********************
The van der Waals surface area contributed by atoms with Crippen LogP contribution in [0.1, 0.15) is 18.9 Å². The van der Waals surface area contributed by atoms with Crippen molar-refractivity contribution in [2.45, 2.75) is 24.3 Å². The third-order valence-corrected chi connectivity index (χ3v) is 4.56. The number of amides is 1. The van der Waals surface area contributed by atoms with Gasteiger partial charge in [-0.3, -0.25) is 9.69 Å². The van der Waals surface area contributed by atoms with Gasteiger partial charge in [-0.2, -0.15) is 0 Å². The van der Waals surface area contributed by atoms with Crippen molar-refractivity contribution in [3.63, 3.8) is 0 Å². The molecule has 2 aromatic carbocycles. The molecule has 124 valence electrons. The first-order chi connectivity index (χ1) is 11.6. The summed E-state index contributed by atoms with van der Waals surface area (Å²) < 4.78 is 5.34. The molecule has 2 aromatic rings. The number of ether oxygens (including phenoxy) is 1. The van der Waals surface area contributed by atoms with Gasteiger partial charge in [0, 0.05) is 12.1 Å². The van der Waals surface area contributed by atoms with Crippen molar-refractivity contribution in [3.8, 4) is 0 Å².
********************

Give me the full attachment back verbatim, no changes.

The van der Waals surface area contributed by atoms with Crippen LogP contribution in [0.1, 0.15) is 18.9 Å². The van der Waals surface area contributed by atoms with Crippen molar-refractivity contribution in [2.45, 2.75) is 24.3 Å². The third-order valence-corrected chi connectivity index (χ3v) is 4.56. The number of amides is 1. The van der Waals surface area contributed by atoms with Gasteiger partial charge in [-0.3, -0.25) is 9.69 Å². The van der Waals surface area contributed by atoms with Gasteiger partial charge in [-0.2, -0.15) is 0 Å². The van der Waals surface area contributed by atoms with Crippen molar-refractivity contribution in [3.63, 3.8) is 0 Å². The molecule has 2 aromatic carbocycles. The molecule has 124 valence electrons. The first-order chi connectivity index (χ1) is 11.6. The summed E-state index contributed by atoms with van der Waals surface area (Å²) < 4.78 is 5.34. The molecule has 2 aromatic rings. The number of ether oxygens (including phenoxy) is 1. The van der Waals surface area contributed by atoms with Gasteiger partial charge in [0, 0.05) is 12.1 Å². The van der Waals surface area contributed by atoms with Crippen molar-refractivity contribution in [3.8, 4) is 0 Å².